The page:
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Email Marketing (All)
Ski Resort Marketing Meets the Email Launch Technique – Part 1

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Last week, I talked about why we should all take email marketing seriously. Today, I am going to share what I have found to be just about the most effective way to use a email list I have built from capturing any and all addresses that I can from a website. The more time I spend in marketing, the more I realize that marketing is like legos: you have a huge number of different pieces and principles to work with, the fun part is combining those elements into something that works for you.

Such is the case here. Hopefully this sparks some ideas about new ways to use email marketing to reach your own goals. Just know that this style of using an email list earns me tens of thousands of dollars a year with lists that have less than 1000 new subscribers during that same time. Marketing is about getting people excited enough to buy a product. The theory behind this concept is to use the ability to contact people over and over again by email to slowly get people so excited about buying something that they can’t wait to hand over their credit card. Let’s get started.

First, I’m going to explain some of the elements that you’ll need to use this method, tomorrow I’ll talk about how to combine them into a system. Think of this like a recipe for your grandmother’s brownies that just happen to bake up as revenues instead of a tasty dessert.

There are many ways to make your product exciting, among them: innovate by making a new pass or promo that you’ve never offered before, add lots of benefits that double a passes value, or adjust the price to a price poit you’ve never gone before (or not for a while at least).

One way or another, you need to build some scarcity into this equation. Whether it’s offering a limited number of the pass you plan to sell or offering a limited number of passes that include all the benefits, scarcity drives urgency which drives sales.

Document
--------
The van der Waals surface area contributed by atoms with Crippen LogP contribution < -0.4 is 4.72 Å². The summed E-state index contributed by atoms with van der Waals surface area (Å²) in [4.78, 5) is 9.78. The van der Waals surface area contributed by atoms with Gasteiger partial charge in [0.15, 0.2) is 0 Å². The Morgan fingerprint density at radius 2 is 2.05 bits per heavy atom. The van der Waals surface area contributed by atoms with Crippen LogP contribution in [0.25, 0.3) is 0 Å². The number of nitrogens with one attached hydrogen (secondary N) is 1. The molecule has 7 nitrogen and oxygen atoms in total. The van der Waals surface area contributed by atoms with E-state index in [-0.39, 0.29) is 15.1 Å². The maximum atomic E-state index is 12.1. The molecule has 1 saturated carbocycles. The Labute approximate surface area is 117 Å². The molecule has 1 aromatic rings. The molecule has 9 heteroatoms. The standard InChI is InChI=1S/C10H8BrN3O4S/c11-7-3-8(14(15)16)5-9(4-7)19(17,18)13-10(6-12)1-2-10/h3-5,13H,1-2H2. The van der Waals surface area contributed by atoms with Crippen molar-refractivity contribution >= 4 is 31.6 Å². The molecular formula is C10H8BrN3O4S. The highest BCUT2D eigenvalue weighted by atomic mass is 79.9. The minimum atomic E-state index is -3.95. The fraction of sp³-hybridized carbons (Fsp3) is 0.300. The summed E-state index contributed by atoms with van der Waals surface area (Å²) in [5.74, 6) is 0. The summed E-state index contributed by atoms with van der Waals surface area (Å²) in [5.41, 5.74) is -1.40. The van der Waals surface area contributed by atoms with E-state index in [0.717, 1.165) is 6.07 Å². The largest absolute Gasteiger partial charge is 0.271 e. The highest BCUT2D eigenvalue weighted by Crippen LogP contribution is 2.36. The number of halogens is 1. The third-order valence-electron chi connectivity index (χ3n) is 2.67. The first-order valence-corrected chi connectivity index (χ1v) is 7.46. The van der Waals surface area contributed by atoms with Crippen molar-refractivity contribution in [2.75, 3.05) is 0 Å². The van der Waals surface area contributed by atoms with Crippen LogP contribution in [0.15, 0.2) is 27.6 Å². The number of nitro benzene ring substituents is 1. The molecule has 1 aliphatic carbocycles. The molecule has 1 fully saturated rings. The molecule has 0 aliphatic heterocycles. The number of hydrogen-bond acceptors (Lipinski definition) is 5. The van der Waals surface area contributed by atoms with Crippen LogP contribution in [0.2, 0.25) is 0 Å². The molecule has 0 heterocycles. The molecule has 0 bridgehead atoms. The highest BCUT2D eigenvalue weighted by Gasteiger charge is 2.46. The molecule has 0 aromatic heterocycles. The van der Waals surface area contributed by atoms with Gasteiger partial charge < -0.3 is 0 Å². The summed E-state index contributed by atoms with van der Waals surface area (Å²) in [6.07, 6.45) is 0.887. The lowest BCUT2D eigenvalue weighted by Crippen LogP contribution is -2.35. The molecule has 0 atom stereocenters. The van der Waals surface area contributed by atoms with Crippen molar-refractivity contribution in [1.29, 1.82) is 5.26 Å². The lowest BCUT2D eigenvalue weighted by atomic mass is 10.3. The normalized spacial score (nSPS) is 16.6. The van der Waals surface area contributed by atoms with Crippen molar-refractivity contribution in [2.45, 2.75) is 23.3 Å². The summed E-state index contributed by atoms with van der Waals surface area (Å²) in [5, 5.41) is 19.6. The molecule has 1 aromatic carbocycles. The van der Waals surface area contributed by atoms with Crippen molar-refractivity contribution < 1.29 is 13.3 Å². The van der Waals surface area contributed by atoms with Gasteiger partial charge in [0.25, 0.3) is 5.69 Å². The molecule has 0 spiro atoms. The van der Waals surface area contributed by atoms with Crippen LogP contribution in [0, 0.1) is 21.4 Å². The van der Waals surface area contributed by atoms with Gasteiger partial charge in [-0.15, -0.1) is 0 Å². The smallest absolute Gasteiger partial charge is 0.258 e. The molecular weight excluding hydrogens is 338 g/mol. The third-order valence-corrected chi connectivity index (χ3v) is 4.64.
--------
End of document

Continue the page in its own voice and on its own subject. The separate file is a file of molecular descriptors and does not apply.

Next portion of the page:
Choosing a specific day and time the sale will start builds anticipation and buzz and lets you build an event around the sale and have a point to build the excitement toward.

You’ve got to know what potential customers are going to use to talk themselves out of buying the pass or whatever it is you want to sell. That way, as you slowly build excitement, you can read their minds and eliminate concerns at the same time. People take notice when you say exactly what they were thinking before they ever ask.

The more little add-on benefits you can have the better. What we’ll do is make the offer inticing to begin with, then keep adding on benefits until they can’t say no. Ideas here for a season pass might be: passes and discounts to partner resorts, discounts at resort restaurants, special parking, fast lift line access, etc.

Once you have those five elements, it’s time to organize them into a timeline of emails that slowly build up to your launch date and time in a way that by the time that day comes, they can’t wait to order. We’ll cover that tomorrow…

About Gregg & SlopeFillers
I've had more first-time visitors lately, so adding a quick "about" section. I started SlopeFillers in 2010 with the simple goal of sharing great resort marketing strategies. Today I run marketing for resort ecommerce and CRM provider Inntopia, my home mountain is the lovely Nordic Valley, and my favorite marketing campaign remains the Ski Utah TV show that sold me on skiing as a kid in the 90s.

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